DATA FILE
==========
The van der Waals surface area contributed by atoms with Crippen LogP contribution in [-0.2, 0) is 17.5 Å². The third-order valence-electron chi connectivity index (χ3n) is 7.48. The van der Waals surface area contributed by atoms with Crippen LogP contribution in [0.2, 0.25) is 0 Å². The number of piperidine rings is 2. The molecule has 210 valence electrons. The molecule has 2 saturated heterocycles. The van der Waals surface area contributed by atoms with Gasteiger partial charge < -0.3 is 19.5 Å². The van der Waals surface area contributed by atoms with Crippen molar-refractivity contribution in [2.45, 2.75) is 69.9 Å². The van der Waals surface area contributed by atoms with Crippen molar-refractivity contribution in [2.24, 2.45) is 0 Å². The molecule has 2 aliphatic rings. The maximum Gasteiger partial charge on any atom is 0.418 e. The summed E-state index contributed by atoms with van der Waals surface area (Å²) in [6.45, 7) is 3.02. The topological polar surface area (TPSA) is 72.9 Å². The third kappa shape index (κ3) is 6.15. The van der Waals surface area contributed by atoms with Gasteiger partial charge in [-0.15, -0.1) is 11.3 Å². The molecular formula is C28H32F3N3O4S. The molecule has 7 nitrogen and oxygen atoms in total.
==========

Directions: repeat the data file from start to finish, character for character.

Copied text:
The van der Waals surface area contributed by atoms with Crippen LogP contribution in [-0.2, 0) is 17.5 Å². The third-order valence-electron chi connectivity index (χ3n) is 7.48. The van der Waals surface area contributed by atoms with Crippen LogP contribution in [0.2, 0.25) is 0 Å². The number of piperidine rings is 2. The molecule has 210 valence electrons. The molecule has 2 saturated heterocycles. The van der Waals surface area contributed by atoms with Gasteiger partial charge < -0.3 is 19.5 Å². The van der Waals surface area contributed by atoms with Crippen molar-refractivity contribution in [2.45, 2.75) is 69.9 Å². The van der Waals surface area contributed by atoms with Crippen molar-refractivity contribution in [2.24, 2.45) is 0 Å². The molecule has 2 aliphatic rings. The maximum Gasteiger partial charge on any atom is 0.418 e. The summed E-state index contributed by atoms with van der Waals surface area (Å²) in [6.45, 7) is 3.02. The topological polar surface area (TPSA) is 72.9 Å². The third kappa shape index (κ3) is 6.15. The van der Waals surface area contributed by atoms with Gasteiger partial charge in [-0.15, -0.1) is 11.3 Å². The molecular formula is C28H32F3N3O4S. The molecule has 7 nitrogen and oxygen atoms in total.